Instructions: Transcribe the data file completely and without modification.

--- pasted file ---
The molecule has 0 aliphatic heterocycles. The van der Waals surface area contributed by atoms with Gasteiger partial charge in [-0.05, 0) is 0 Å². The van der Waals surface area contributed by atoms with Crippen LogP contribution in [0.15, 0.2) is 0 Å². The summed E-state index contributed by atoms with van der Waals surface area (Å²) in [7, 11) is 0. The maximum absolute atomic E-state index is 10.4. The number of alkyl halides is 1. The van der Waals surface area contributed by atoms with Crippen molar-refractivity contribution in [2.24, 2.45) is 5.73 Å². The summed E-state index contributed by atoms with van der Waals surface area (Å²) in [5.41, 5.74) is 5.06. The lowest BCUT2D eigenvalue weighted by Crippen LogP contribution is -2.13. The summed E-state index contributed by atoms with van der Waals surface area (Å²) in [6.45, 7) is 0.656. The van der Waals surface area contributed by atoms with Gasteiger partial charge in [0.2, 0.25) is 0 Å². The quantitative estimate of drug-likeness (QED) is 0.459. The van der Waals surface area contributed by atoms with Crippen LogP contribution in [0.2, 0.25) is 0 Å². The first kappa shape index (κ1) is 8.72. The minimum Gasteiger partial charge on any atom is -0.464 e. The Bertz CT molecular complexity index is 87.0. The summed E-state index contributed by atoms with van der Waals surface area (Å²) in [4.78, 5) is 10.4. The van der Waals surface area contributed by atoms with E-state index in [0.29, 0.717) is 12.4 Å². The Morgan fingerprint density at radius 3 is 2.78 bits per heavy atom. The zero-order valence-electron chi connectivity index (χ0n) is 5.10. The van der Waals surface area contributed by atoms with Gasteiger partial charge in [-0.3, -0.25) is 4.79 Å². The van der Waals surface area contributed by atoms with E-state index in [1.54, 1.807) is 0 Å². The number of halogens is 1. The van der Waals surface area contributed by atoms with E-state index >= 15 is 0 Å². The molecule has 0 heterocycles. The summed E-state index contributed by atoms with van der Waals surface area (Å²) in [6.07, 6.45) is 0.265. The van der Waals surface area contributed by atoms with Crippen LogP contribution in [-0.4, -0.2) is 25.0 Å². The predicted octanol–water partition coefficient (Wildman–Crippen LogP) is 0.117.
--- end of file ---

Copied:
The molecule has 0 aliphatic heterocycles. The van der Waals surface area contributed by atoms with Gasteiger partial charge in [-0.05, 0) is 0 Å². The van der Waals surface area contributed by atoms with Crippen LogP contribution in [0.15, 0.2) is 0 Å². The summed E-state index contributed by atoms with van der Waals surface area (Å²) in [7, 11) is 0. The maximum absolute atomic E-state index is 10.4. The number of alkyl halides is 1. The van der Waals surface area contributed by atoms with Crippen molar-refractivity contribution in [2.24, 2.45) is 5.73 Å². The summed E-state index contributed by atoms with van der Waals surface area (Å²) in [5.41, 5.74) is 5.06. The lowest BCUT2D eigenvalue weighted by Crippen LogP contribution is -2.13. The summed E-state index contributed by atoms with van der Waals surface area (Å²) in [6.45, 7) is 0.656. The van der Waals surface area contributed by atoms with Gasteiger partial charge in [0.2, 0.25) is 0 Å². The quantitative estimate of drug-likeness (QED) is 0.459. The van der Waals surface area contributed by atoms with Crippen LogP contribution in [0.2, 0.25) is 0 Å². The first kappa shape index (κ1) is 8.72. The minimum Gasteiger partial charge on any atom is -0.464 e. The Bertz CT molecular complexity index is 87.0. The summed E-state index contributed by atoms with van der Waals surface area (Å²) in [4.78, 5) is 10.4. The van der Waals surface area contributed by atoms with E-state index in [0.29, 0.717) is 12.4 Å². The Morgan fingerprint density at radius 3 is 2.78 bits per heavy atom. The zero-order valence-electron chi connectivity index (χ0n) is 5.10. The van der Waals surface area contributed by atoms with Gasteiger partial charge in [-0.3, -0.25) is 4.79 Å². The van der Waals surface area contributed by atoms with E-state index in [1.54, 1.807) is 0 Å². The number of halogens is 1. The van der Waals surface area contributed by atoms with E-state index >= 15 is 0 Å². The molecule has 0 heterocycles. The summed E-state index contributed by atoms with van der Waals surface area (Å²) in [6.07, 6.45) is 0.265. The van der Waals surface area contributed by atoms with Crippen LogP contribution in [-0.4, -0.2) is 25.0 Å². The predicted octanol–water partition coefficient (Wildman–Crippen LogP) is 0.117.